The bottom line is, we still see LEED practitioners performing a variety of techniques to meet the TVOC measurement criteria in EQ 3.2. Our laboratory can perform the various analytical methods and advise you on the pros and cons of each. Best of luck!

  21. BJ Duerson Says:

    Bold to state the 500 ug/m3 limit. I have looked for other guidelines but have only found this number. Yet in many of instances, enough employees have raised a concern thus involking the guideline provided by ANSI/ASHRAE 62.1-2007. Why has there not been a number set? Or at least a number for carcinogenic compounds (ex: formaldahyde)? Thanks for you help!

  22. Alyson Fortune, ALS Environmental Says:

    Hi BJ,

    Thanks for your comment–we were not trying to be “bold”, so-to-speak…but just trying to state the guidelines that are being followed currently, and the 500 ug/m3 guidance is in the LEED program. As far as other screening values for other constituents, I have also frequently seen maximum allowable concentrations used that are derived from the Chronic Reference Exposure Limits as published by the California EPA, Office of Environmental Health Hazard Assessment. This approach is taken in the more recent ASHRAE 189.1 document which specifically addresses indoor air quality in green buildings. It combines the “TVOC” approach with also monitoring for individual VOCs expected to be related to building materials.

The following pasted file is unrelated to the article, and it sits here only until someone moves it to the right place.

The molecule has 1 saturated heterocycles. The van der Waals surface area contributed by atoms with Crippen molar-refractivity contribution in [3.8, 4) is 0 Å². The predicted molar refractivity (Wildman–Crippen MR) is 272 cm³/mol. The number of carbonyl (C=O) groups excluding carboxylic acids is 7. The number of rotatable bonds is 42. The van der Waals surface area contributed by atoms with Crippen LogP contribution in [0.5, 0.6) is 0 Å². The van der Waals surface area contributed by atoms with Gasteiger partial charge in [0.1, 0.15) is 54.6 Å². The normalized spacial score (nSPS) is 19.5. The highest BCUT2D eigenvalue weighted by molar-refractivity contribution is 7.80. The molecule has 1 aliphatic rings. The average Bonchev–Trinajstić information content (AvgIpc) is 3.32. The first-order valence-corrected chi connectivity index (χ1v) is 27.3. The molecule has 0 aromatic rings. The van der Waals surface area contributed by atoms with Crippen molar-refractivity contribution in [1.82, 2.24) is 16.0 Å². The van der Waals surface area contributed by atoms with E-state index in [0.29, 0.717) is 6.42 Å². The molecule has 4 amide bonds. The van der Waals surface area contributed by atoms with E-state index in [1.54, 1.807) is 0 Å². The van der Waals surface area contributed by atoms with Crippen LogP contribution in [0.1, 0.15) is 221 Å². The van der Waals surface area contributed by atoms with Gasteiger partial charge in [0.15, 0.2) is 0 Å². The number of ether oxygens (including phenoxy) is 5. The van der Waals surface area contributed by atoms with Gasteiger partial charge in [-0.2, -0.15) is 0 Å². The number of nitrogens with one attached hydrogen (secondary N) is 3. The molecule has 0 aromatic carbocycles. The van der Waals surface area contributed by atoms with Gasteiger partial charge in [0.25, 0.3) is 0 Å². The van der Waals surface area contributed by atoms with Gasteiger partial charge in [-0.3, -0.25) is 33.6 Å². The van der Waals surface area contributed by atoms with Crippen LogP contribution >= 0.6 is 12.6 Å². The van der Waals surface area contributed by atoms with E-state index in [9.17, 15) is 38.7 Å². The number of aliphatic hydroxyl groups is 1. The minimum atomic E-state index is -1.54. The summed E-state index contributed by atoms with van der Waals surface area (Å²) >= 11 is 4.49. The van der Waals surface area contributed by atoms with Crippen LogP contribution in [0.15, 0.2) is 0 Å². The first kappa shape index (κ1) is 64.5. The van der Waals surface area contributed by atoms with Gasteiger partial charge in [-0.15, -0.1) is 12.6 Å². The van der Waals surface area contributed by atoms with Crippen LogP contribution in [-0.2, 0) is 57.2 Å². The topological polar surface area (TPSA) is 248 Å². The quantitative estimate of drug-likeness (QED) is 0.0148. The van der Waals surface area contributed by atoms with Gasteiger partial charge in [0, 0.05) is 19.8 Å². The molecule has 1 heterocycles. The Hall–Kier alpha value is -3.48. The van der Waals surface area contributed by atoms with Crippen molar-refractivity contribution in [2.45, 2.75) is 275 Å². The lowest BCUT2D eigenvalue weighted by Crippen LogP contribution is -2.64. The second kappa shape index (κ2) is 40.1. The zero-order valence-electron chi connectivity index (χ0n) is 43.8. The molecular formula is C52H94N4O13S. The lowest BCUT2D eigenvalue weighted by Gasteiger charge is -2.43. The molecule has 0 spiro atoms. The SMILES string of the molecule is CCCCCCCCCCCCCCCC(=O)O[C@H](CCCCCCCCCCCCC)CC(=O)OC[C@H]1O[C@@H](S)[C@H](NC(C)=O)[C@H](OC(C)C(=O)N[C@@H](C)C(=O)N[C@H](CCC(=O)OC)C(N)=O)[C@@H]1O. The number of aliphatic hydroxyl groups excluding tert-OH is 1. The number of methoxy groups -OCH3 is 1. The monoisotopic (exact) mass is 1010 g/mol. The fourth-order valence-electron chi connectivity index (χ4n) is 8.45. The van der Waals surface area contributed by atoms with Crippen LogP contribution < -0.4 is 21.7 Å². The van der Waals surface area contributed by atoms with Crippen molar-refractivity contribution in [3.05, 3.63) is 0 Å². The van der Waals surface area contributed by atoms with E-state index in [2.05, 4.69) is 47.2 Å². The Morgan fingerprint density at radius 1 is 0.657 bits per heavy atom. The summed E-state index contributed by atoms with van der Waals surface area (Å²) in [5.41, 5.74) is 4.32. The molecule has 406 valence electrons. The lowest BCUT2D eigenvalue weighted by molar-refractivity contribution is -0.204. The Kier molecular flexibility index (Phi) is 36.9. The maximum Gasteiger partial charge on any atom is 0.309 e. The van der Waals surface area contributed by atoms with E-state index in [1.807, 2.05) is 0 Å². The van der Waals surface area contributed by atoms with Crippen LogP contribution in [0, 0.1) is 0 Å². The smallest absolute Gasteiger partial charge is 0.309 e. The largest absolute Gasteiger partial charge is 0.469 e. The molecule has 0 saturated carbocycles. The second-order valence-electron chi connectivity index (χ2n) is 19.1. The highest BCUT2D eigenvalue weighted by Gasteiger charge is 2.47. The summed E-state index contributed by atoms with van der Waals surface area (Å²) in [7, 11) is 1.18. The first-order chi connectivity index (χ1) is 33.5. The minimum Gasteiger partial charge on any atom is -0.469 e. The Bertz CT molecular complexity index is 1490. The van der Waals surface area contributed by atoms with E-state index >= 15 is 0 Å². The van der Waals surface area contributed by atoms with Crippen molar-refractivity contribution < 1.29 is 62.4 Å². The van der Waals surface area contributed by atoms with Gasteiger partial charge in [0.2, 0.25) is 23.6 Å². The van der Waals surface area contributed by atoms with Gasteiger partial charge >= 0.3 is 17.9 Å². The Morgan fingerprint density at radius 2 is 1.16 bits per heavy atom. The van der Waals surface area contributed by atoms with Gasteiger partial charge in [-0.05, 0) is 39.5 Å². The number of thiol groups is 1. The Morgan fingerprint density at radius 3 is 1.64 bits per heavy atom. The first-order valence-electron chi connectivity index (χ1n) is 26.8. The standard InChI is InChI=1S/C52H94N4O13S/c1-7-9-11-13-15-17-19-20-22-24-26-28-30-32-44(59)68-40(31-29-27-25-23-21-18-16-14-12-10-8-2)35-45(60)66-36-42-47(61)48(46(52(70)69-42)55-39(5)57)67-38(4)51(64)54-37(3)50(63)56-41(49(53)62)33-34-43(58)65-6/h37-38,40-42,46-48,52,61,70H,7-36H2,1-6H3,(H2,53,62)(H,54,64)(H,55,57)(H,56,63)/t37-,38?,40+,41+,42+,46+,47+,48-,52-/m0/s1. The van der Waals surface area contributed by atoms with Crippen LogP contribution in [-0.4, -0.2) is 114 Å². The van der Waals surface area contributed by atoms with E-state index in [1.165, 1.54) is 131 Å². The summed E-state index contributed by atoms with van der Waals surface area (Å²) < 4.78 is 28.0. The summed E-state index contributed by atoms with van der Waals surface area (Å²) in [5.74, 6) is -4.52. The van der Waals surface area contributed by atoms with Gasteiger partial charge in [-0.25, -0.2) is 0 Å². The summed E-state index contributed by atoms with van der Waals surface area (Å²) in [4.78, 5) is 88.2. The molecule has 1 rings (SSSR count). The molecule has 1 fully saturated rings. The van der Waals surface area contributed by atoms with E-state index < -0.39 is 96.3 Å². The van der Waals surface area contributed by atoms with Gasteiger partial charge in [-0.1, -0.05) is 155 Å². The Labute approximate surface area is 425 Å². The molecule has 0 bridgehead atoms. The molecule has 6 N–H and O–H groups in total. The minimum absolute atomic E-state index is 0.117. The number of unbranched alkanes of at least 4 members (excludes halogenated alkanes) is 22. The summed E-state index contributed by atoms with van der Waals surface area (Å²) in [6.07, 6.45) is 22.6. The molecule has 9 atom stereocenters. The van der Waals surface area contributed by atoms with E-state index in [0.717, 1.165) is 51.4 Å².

23. Brandon Says:

    How accurate toluene equivalent concentrations compared to actual concentrations? My understanding that toluene equivalents are calculated based on peak areas in which case I’d expect huge variations…

  24. admin Says:

    Hi Brandon,

    For the TVOC analysis, we use a mass spectrometer (MS) as a detector, so the response is pretty close to equivalent for most compounds, i.e., the area for 10ng of benzene and 10ng of dodecane are about the same.

    This is not true for an flame ionization detector (FID), since the response is proportional to the number of carbons and is affected by functional groups. Therefore, using the toluene response to quantify all the peaks is not that far off using MS.

    For an FID analysis, it would depend on the types of compounds in the sample. If the majority of your sample compounds were oxygenated or halogenated, the result would be biased low compared to toluene.

    Thank you,

    Nicole Pannone
    ALS Environmental Simi Valley Laboratory